To return to the charge of infidelity which has given rise to this discussion : Mr. Belsham, in his fourth Letter to the Bishop of London, has the following words. « There are three of the criteria which your Lordship mentions, of which, to whomsoever they may apply, I should without hesitation admit that they are certain marks of unbelief in the Christian Revelation. These are, "bold, and your Lordship must no doubt mean, wilful, perversions of the Christian Scriptures”-“ indecent insinuations against the veracity of the inspired writers,”—and disrespectful reflections on the person and actions of their Saviour." « Persons who are really liable to these charges, and against whom they may be proved, are not Christians.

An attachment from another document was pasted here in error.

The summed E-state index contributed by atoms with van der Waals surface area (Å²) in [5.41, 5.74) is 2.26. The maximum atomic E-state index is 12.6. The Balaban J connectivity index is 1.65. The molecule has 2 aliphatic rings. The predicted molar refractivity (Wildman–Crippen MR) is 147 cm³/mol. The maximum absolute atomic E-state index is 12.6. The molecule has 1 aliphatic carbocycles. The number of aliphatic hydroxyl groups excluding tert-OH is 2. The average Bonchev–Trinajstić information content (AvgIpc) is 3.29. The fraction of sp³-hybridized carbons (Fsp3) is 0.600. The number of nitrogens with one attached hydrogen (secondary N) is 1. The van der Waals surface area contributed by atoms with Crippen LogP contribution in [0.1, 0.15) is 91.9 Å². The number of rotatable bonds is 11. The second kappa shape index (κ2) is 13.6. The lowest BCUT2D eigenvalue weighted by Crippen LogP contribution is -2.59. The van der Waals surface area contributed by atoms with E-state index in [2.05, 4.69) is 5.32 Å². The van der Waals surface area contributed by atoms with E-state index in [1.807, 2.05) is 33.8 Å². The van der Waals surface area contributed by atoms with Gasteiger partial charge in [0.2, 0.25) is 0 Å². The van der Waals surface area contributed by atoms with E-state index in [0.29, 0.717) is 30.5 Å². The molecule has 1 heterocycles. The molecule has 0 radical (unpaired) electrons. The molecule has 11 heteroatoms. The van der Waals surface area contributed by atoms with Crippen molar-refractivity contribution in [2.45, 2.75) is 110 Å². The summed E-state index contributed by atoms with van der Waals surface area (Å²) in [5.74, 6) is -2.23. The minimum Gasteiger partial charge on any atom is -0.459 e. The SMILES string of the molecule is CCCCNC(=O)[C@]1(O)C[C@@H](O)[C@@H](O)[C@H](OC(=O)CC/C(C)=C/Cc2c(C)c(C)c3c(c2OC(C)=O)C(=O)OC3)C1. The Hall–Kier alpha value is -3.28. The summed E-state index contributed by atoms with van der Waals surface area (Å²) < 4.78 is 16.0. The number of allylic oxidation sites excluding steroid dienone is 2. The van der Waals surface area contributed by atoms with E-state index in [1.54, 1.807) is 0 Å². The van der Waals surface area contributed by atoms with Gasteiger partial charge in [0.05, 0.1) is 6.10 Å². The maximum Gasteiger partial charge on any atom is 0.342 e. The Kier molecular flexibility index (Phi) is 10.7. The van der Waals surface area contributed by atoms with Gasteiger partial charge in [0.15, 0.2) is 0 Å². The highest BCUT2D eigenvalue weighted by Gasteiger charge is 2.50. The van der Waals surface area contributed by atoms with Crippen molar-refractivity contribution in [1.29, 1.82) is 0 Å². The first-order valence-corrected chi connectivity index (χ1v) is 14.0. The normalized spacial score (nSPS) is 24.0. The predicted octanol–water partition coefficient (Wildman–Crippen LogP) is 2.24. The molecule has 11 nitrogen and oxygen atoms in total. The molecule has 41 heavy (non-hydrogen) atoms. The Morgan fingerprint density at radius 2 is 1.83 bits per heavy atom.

To perceive that the Unitarians must, in the fullest extent, plead guilty to these charges, the reader_need only turn to a very ingenious and learned work of Dr. Laurence's, the present Regius Professor of Hebrew in the University of Oxford ;' to Mr. Daubeny's Remarks ; ; and to Mr. Belsham's own Calm

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1. Vol.ii. p. 146. sqq. 2 Critical Reflections on some important Misrepresentations contained in the Unitarian Version of the New Testament, 8vo. Oxford, 1811.

3 p. 43–59.